There is research being done on this problem of “unflattening” a picture– more commonly known as single view 2D to 3D reconstruction - in the LUMS Computer Vision Lab. The constraints placed on the scene to be rectified were two. First, that the scene comprised of planes that were not discontinuous – so natural objects such as animals, mountains, plants, etc, are out ruled. Secondly, that each of these planes had some orthogonal lines on it, for example, a house with windows on each side. Using these two constraints (and some user input), single view reconstruction is possible.
Our senior year project was about doing the same thing, 3D reconstruction, but using information obtained from multiple images as opposed to a single image. By using multiple images we could create reconstructions that were more complete and real to life, since we can know what the object looks like from multiple angles and not just one. At the same time, we would also need to know how these photographs relate to one another so that we could join their respective three dimensional reconstructions together; there would have to be some kind of overlap between the images we use.
Now, we’ve assumed that our individual single view reconstructions work. Hence, we know that the constraints under which single view reconstruction is successful hold: we know that the scene we’re reconstructing comprises of planes that are not discontinuous, and that each of these planes has some orthogonal lines on them. By knowing this, we know that bringing two models together is just a matter of fusing together the two planes that are common between these two models. By common I mean both these planes are separate reconstructions of the same plane in the real world (that’s the one we live in I think).
It turns out that the minimum number of point correspondences you need to fuse together two planes is three. And that’s how much overlap you need in your photographs: three points. That’s it.
Of course, once you’ve fused together your planes, you will not get a reconstruction that’s perfect. Your single view reconstructions (SVR) were not perfect to begin with, so your multi-view reconstruction (MVR) will also be imperfect, and it will only get more imperfect with every additional SVR you use.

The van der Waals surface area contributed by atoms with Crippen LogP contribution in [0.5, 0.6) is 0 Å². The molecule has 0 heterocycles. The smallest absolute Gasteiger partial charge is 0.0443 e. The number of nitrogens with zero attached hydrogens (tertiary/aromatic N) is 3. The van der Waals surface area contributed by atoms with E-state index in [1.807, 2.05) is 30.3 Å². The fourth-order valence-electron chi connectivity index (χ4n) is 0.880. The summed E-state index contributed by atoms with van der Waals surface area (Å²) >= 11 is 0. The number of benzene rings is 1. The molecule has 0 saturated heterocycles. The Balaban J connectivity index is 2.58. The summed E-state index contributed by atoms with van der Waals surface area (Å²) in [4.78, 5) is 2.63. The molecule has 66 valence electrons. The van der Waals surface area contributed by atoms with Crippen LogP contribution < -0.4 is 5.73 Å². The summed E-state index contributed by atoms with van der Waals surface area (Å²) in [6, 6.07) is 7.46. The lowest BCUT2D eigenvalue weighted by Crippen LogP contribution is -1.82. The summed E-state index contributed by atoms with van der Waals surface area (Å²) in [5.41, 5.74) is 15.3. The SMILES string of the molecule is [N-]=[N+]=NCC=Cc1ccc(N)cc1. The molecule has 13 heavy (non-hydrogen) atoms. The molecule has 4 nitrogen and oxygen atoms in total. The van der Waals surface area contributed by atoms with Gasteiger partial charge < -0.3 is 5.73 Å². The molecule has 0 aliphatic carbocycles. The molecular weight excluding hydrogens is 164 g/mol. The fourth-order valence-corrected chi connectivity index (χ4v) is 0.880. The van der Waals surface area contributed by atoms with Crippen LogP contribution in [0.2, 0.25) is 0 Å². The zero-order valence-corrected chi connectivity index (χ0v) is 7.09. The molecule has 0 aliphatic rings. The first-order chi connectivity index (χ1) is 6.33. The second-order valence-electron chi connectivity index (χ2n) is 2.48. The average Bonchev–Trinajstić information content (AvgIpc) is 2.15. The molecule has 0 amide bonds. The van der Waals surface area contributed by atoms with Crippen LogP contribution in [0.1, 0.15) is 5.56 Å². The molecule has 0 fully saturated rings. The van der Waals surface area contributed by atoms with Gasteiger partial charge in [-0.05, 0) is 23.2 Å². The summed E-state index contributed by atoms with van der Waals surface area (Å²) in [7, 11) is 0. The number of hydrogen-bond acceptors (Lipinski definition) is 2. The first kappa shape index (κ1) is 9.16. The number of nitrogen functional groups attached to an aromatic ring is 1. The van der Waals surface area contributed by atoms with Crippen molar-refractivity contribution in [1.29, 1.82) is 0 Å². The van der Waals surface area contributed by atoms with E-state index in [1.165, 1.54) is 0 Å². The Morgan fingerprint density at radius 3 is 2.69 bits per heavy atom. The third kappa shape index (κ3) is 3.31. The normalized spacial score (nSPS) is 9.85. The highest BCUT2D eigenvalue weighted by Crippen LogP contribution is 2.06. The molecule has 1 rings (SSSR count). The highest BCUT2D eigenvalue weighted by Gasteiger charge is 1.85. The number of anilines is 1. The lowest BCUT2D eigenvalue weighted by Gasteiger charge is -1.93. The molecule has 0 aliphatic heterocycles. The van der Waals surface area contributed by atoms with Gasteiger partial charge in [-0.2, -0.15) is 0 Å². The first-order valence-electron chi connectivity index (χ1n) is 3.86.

Conversely, the more SVRs we use, the more information we have about the structure we’re reconstructing. So, shouldn’t our MVR get better, and not worse? Well, yes. But only if we use this extra information.
We used the three (or more) common points to make all six of the points lie on the same plane. However, just because these points now lie on the same plane does not mean that these points themselves have fused together. We had six points on two separate planes to begin with. We will now have six points on the same plane – where as ideally, since these points represent the same three points in the real world, we should have three. Therefore, we try to construct our SVRs in such a way that the distance between corresponding points after stitching is minimized, that our six points come as close as possible to becoming three points.
However, if we remodel our SVRs to minimize common points’ distance only, we are also running the risk of creating worse models. Why? Because we are no longer taking in to account the nature of the scene we were reconstructing in the first place. In other words, we are not making sure that each plane has some orthogonal lines, and that planes are continuous and intersect each other properly. It is the interplay of all three of these factors that would create an accurate and realistic multi view reconstruction of the scene we plan to reconstruct.
Turns out this interplay is not that easy to figure out. Determining which factors need to be given relatively more weight depends on the quality of our SVRs, which in turn depends on the pictures and what they are capturing – and that’s the problem in the first place: we don’t know what exactly we’re taking pictures of. So we need to change our solution so that the question of weights does not come up, and that is what I am working on right now. However, by the end of our senior year, we hadn’t discovered this problem. We were playing around with weights and generating models that made us happy to look at. Here’s an example. The first two images are of what we were trying to stitch together. We were being lazy, so we just stitched multiple SVRs from this picture rather than multiple SVRs from different pictures. The second two are what the results of stitching looked like when we stitched the models together without optimizing. And the last is what we got after we took common points’ distance in to account and tried to minimize it.